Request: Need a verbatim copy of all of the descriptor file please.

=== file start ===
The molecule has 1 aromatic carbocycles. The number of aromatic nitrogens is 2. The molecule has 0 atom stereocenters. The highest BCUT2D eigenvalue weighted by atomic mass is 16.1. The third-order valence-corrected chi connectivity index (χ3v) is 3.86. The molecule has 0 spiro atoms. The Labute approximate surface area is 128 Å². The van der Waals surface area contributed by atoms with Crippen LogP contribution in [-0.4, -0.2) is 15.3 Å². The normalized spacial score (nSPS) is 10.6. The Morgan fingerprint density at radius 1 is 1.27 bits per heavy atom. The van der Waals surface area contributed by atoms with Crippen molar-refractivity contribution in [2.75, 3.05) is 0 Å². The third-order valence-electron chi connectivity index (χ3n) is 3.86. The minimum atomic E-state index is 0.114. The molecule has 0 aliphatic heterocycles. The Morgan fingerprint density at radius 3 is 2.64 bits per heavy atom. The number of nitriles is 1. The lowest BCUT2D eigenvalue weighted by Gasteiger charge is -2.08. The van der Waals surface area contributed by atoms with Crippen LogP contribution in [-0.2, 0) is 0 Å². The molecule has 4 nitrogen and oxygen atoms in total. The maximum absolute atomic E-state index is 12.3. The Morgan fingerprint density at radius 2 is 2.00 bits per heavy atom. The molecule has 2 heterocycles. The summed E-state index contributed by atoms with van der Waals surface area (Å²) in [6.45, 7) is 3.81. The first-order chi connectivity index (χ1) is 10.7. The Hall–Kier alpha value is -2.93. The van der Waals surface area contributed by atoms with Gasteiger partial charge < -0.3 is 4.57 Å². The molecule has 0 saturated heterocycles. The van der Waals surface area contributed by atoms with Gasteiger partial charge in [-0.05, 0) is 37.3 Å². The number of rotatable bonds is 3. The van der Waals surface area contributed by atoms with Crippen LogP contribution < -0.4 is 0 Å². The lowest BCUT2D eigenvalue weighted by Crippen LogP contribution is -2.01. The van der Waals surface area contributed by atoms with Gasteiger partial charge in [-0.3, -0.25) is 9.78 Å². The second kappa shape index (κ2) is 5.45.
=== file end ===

The molecule has 1 aromatic carbocycles. The number of aromatic nitrogens is 2. The molecule has 0 atom stereocenters. The highest BCUT2D eigenvalue weighted by atomic mass is 16.1. The third-order valence-corrected chi connectivity index (χ3v) is 3.86. The molecule has 0 spiro atoms. The Labute approximate surface area is 128 Å². The van der Waals surface area contributed by atoms with Crippen LogP contribution in [-0.4, -0.2) is 15.3 Å². The normalized spacial score (nSPS) is 10.6. The Morgan fingerprint density at radius 1 is 1.27 bits per heavy atom. The van der Waals surface area contributed by atoms with Crippen molar-refractivity contribution in [2.75, 3.05) is 0 Å². The third-order valence-electron chi connectivity index (χ3n) is 3.86. The minimum atomic E-state index is 0.114. The molecule has 0 aliphatic heterocycles. The Morgan fingerprint density at radius 3 is 2.64 bits per heavy atom. The number of nitriles is 1. The lowest BCUT2D eigenvalue weighted by Gasteiger charge is -2.08. The van der Waals surface area contributed by atoms with Crippen LogP contribution in [-0.2, 0) is 0 Å². The molecule has 4 nitrogen and oxygen atoms in total. The maximum absolute atomic E-state index is 12.3. The Morgan fingerprint density at radius 2 is 2.00 bits per heavy atom. The molecule has 2 heterocycles. The summed E-state index contributed by atoms with van der Waals surface area (Å²) in [6.45, 7) is 3.81. The first-order chi connectivity index (χ1) is 10.7. The Hall–Kier alpha value is -2.93. The van der Waals surface area contributed by atoms with Gasteiger partial charge < -0.3 is 4.57 Å². The molecule has 0 saturated heterocycles. The van der Waals surface area contributed by atoms with Gasteiger partial charge in [-0.05, 0) is 37.3 Å². The number of rotatable bonds is 3. The van der Waals surface area contributed by atoms with Crippen LogP contribution < -0.4 is 0 Å². The lowest BCUT2D eigenvalue weighted by Crippen LogP contribution is -2.01. The van der Waals surface area contributed by atoms with Gasteiger partial charge in [-0.3, -0.25) is 9.78 Å². The second kappa shape index (κ2) is 5.45.